On 6 April 1793 at around 1 a.m. Rooke and Howell were taken by post-chaise to the gallows erected on ‘an eminence a few rods from Peter Dean Lane’. There the two men spent 1½ hours in prayer assisted by Revd Jameson, the prison chaplain, and half an hour by themselves. When asked if they were now ready, they left the chaise and got into a cart. From this cart Howell addressed the considerable crowd saying how sorry he was to have dragged Rooke into committing the crime, and how he had petitioned the judge on Rooke’s behalf. Howell then ‘betook himself to prayer while Rooke stood in a state of insensibility, till the cart moved from under him, and launched him into eternity’.

The Sussex Weekly Advertiser seemed surprised at the great number of people who attended the execution, and stated with regret that ‘sorry are we to say, to the disgrace of the female sex, that among the spectators were between one and two thousand women, and some of them of fashionable appearance.’

The bodies of Rooke and Howell were taken to Hove, to a spot west of present-day Holmes Avenue, south of Elm Drive, and on the east side of a large, old chalk pit. According to J. Edwards, who was writing in 1801 when the 25-ft gibbet was still standing, Rooke was hung on the east arm and Howell was suspended from the west arm. The bodies had been dipped in tar for preservation before being hung in chains as a grim warning to all passers-by. The eventual disintegration of the bodies was helped along by the attention of local youths who made a sport of pelting them with stones.

There was a certain morbid fascination about hanged and gibbeted corpses, and bones became valued relics. Henry Martin, a respectable resident of Brighton, was not ashamed to state that he possessed a tobacco stopper made from one of Rooke’s finger bones – Rooke being described as a fine, well-made young fellow. There were said to be many relics in the possession of people living in Shoreham and Hove.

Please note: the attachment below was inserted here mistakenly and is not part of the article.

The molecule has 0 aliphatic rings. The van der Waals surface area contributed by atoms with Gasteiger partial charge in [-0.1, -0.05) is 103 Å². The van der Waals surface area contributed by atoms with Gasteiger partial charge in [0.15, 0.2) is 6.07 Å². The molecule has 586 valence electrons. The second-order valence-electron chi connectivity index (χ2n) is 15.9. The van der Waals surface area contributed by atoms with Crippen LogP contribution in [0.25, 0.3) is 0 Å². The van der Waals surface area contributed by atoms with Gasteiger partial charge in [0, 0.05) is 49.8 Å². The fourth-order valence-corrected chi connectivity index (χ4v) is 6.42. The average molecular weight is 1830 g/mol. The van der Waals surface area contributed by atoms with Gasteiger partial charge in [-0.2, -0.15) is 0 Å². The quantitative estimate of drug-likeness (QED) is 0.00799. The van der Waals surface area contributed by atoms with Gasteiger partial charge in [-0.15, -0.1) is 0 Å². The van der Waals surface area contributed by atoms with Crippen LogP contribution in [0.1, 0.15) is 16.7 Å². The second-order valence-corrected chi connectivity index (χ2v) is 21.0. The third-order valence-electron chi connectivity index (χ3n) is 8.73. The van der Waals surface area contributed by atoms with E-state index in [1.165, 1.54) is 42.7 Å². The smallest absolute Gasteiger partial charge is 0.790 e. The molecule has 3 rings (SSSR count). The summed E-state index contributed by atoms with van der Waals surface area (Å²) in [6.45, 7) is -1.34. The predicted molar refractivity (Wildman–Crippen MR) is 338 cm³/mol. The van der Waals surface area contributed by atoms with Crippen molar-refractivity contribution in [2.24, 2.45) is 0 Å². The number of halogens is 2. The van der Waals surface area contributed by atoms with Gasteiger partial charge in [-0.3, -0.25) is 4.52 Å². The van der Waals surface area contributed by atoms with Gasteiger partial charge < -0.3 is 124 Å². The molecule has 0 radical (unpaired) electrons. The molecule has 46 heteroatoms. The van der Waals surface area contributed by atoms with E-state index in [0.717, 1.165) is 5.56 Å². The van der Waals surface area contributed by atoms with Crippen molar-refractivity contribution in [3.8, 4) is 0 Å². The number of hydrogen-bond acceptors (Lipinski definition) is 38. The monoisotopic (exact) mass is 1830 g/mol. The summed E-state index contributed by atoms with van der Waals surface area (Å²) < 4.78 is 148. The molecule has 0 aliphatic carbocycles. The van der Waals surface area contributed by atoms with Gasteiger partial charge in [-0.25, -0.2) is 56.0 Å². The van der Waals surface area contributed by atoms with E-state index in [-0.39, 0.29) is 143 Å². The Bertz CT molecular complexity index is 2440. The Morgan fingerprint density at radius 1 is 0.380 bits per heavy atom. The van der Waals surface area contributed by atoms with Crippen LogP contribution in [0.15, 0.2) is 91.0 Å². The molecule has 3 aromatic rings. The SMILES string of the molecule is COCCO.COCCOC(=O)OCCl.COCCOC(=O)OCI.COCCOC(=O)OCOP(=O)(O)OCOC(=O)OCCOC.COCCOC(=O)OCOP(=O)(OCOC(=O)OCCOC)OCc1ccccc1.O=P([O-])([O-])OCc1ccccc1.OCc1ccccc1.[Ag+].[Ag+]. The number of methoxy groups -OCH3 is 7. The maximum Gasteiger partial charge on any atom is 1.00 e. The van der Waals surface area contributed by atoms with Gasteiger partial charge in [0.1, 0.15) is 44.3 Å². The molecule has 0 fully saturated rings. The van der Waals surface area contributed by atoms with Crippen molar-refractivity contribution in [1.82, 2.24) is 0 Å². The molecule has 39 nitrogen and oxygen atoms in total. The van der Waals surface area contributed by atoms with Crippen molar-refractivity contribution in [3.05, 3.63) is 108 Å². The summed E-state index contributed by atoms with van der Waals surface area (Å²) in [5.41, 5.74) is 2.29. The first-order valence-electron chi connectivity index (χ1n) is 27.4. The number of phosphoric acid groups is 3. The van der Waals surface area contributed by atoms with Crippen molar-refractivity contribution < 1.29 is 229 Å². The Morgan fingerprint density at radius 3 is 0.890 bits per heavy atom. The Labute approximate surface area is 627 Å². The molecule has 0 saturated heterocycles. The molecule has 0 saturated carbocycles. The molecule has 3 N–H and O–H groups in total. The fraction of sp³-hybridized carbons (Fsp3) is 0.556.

There is a heart-rending story concerning Rooke’s aged mother who made frequent visits to the gibbet under cover of darkness to collect the bones of her son as they fell to the ground. When her task was complete, she placed the bones in a chest, which she buried at dead of night in the hallowed ground of the churchyard at Old Shoreham.

This story came to the attention of the celebrated poet Alfred, Lord Tennyson, who was so moved by it that he wrote a poem entitled Rizpah. The name Rizpah comes from the 2nd Book of Samuel in the Old Testament. Rizpah stayed by the bodies of her hanged sons, night and day, chasing off scavenging animals. Eventually King David heard about her devotion and arranged for a decent burial for her sons.

Military Camps

In 1792 the French Revolution broke out and by the following year Britain and France were at war. This placed the Sussex coast virtually in the front line and the first military camp was set up in August 1793 at the Belle Vue Field, Brighton (now occupied by Regency Square). The Prince of Wales, together with a detachment of the 10th Light Dragoons, arrived on 5 August 1793. The prince’s tent was ‘pitched on a small eminence near the ruins of Hove church, whence he could command a view of the whole encampment’.

copyright © Royal Pavilion & Museum, Brighton & Hove
The ruins of St Andrew's Old Church, Hove

His pavilion tent was a novelty, consisting of of three very large compartments to which a spacious kitchen was added, the structure being described as ‘one of the most elegant things of the kind ever made use of in this country’.

The 10th Light Dragoons picked some ground to the right of the intended grand camp, and before erecting their tents, they removed a number of flints lying about. Unfortunately, this action disturbed a veritable army of earwigs that invaded almost every tent.

The Prince of Wales took command of the picket guard, and apparently remained on duty all night. The camp broke up 28 October 1793, and the last regiment marched out on 7 October.

copyright © Royal Pavilion & Museum, Brighton & Hove
The Environs of Brighthemstone by Thomas Yeakell c1800 (Goldstone Bottom is shown north of Hove)

In 1794 the military camp was set up at Goldstone Bottom. The camp started off with around 7,000 men, and swelled to 15,000 later on when the militia arrived. Since the majority of militia recruits were agricultural labourers, military manoeuvres had to wait until the harvest was safely gathered in. There was another military camp at Goldstone Bottom in 1795. It is interesting to note that the military camps were not an exclusively male preserve because wives and children sometimes accompanied the men.

The mortality rate seemed somewhat excessive because 56 soldiers, three wives and six children died. In 1794 and 1795 burial parties were kept busy going to and from the churchyard of St Andrew’s Old Church. Presumably, most of the deaths were caused by disease, although one man, a surgeon’s mate, drowned in the sea, and his body was washed up at Rottingdean. The Dorsetshire Militia was badly hit with nineteen deaths, while Herefordshire Militia suffered eight losses. Most of the casualties were other ranks, but there were also: